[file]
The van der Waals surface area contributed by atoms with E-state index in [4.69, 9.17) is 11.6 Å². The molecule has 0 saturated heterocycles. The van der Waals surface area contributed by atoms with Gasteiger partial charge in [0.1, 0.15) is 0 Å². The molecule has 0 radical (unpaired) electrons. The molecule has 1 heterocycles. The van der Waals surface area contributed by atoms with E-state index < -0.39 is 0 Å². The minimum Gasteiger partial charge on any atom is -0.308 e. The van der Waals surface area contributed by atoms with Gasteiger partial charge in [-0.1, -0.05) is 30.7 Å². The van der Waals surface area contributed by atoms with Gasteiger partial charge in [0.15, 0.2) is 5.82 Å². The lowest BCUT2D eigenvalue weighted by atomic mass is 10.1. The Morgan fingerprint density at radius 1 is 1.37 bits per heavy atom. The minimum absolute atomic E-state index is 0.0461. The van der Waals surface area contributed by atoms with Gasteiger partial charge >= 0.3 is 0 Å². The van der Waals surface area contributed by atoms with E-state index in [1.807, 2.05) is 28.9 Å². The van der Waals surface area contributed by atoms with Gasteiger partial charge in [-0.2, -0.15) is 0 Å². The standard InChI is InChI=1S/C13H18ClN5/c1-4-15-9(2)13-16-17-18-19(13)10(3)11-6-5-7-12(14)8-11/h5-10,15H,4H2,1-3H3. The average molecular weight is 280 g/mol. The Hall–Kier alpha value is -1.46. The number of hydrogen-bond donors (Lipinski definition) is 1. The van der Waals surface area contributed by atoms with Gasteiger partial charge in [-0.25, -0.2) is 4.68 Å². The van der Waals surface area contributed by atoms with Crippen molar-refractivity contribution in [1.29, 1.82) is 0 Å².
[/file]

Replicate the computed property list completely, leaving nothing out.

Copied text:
The van der Waals surface area contributed by atoms with E-state index in [4.69, 9.17) is 11.6 Å². The molecule has 0 saturated heterocycles. The van der Waals surface area contributed by atoms with Gasteiger partial charge in [0.1, 0.15) is 0 Å². The molecule has 0 radical (unpaired) electrons. The molecule has 1 heterocycles. The van der Waals surface area contributed by atoms with E-state index < -0.39 is 0 Å². The minimum Gasteiger partial charge on any atom is -0.308 e. The van der Waals surface area contributed by atoms with Gasteiger partial charge in [-0.1, -0.05) is 30.7 Å². The van der Waals surface area contributed by atoms with Gasteiger partial charge in [0.15, 0.2) is 5.82 Å². The lowest BCUT2D eigenvalue weighted by atomic mass is 10.1. The Morgan fingerprint density at radius 1 is 1.37 bits per heavy atom. The minimum absolute atomic E-state index is 0.0461. The van der Waals surface area contributed by atoms with Gasteiger partial charge >= 0.3 is 0 Å². The van der Waals surface area contributed by atoms with E-state index in [1.807, 2.05) is 28.9 Å². The van der Waals surface area contributed by atoms with Gasteiger partial charge in [-0.2, -0.15) is 0 Å². The standard InChI is InChI=1S/C13H18ClN5/c1-4-15-9(2)13-16-17-18-19(13)10(3)11-6-5-7-12(14)8-11/h5-10,15H,4H2,1-3H3. The average molecular weight is 280 g/mol. The Hall–Kier alpha value is -1.46. The number of hydrogen-bond donors (Lipinski definition) is 1. The van der Waals surface area contributed by atoms with Gasteiger partial charge in [-0.25, -0.2) is 4.68 Å². The van der Waals surface area contributed by atoms with Crippen molar-refractivity contribution in [1.29, 1.82) is 0 Å².